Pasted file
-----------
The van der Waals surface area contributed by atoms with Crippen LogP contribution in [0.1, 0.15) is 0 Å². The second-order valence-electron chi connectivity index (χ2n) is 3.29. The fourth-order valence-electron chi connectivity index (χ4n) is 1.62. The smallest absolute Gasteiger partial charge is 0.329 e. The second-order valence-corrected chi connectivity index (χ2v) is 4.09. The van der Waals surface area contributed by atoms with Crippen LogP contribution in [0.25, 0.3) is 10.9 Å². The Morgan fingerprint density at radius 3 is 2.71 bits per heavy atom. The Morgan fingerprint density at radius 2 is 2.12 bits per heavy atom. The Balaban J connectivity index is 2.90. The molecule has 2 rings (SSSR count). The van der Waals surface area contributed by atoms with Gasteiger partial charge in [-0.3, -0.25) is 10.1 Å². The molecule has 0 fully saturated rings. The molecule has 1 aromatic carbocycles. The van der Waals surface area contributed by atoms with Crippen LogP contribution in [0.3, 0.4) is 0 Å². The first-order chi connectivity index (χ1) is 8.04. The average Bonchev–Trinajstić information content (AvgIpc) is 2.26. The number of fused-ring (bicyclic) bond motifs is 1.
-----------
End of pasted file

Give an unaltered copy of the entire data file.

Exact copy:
The van der Waals surface area contributed by atoms with Crippen LogP contribution in [0.1, 0.15) is 0 Å². The second-order valence-electron chi connectivity index (χ2n) is 3.29. The fourth-order valence-electron chi connectivity index (χ4n) is 1.62. The smallest absolute Gasteiger partial charge is 0.329 e. The second-order valence-corrected chi connectivity index (χ2v) is 4.09. The van der Waals surface area contributed by atoms with Crippen LogP contribution in [0.25, 0.3) is 10.9 Å². The Morgan fingerprint density at radius 3 is 2.71 bits per heavy atom. The Morgan fingerprint density at radius 2 is 2.12 bits per heavy atom. The Balaban J connectivity index is 2.90. The molecule has 2 rings (SSSR count). The van der Waals surface area contributed by atoms with Gasteiger partial charge in [-0.3, -0.25) is 10.1 Å². The molecule has 0 fully saturated rings. The molecule has 1 aromatic carbocycles. The van der Waals surface area contributed by atoms with Crippen LogP contribution in [0.3, 0.4) is 0 Å². The first-order chi connectivity index (χ1) is 8.04. The average Bonchev–Trinajstić information content (AvgIpc) is 2.26. The number of fused-ring (bicyclic) bond motifs is 1.